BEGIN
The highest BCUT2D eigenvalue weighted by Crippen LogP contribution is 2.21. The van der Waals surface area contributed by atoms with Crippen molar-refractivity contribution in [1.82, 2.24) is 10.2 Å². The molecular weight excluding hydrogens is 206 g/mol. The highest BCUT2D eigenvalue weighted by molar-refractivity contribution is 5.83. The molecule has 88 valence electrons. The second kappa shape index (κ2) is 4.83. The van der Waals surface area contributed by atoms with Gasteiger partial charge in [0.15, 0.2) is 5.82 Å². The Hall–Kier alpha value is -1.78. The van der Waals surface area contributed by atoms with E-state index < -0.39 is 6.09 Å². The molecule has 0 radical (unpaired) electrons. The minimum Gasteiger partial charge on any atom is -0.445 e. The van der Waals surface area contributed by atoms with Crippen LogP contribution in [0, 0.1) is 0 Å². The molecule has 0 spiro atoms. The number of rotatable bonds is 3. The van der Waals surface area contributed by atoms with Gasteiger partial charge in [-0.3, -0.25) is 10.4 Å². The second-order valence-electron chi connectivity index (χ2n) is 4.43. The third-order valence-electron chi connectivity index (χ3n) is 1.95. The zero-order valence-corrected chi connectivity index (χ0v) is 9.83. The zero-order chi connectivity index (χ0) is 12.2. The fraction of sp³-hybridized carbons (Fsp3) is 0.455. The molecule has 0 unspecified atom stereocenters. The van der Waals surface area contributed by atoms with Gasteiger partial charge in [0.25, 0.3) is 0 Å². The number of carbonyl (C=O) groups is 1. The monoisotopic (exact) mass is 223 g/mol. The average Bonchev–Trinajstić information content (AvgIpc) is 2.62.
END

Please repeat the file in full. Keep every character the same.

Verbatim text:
The highest BCUT2D eigenvalue weighted by Crippen LogP contribution is 2.21. The van der Waals surface area contributed by atoms with Crippen molar-refractivity contribution in [1.82, 2.24) is 10.2 Å². The molecular weight excluding hydrogens is 206 g/mol. The highest BCUT2D eigenvalue weighted by molar-refractivity contribution is 5.83. The molecule has 88 valence electrons. The second kappa shape index (κ2) is 4.83. The van der Waals surface area contributed by atoms with Gasteiger partial charge in [0.15, 0.2) is 5.82 Å². The Hall–Kier alpha value is -1.78. The van der Waals surface area contributed by atoms with E-state index < -0.39 is 6.09 Å². The molecule has 0 radical (unpaired) electrons. The minimum Gasteiger partial charge on any atom is -0.445 e. The van der Waals surface area contributed by atoms with Crippen LogP contribution in [0, 0.1) is 0 Å². The molecule has 0 spiro atoms. The number of rotatable bonds is 3. The van der Waals surface area contributed by atoms with Gasteiger partial charge in [-0.3, -0.25) is 10.4 Å². The second-order valence-electron chi connectivity index (χ2n) is 4.43. The third-order valence-electron chi connectivity index (χ3n) is 1.95. The zero-order valence-corrected chi connectivity index (χ0v) is 9.83. The zero-order chi connectivity index (χ0) is 12.2. The fraction of sp³-hybridized carbons (Fsp3) is 0.455. The molecule has 0 unspecified atom stereocenters. The van der Waals surface area contributed by atoms with Gasteiger partial charge in [0.25, 0.3) is 0 Å². The number of carbonyl (C=O) groups is 1. The monoisotopic (exact) mass is 223 g/mol. The average Bonchev–Trinajstić information content (AvgIpc) is 2.62.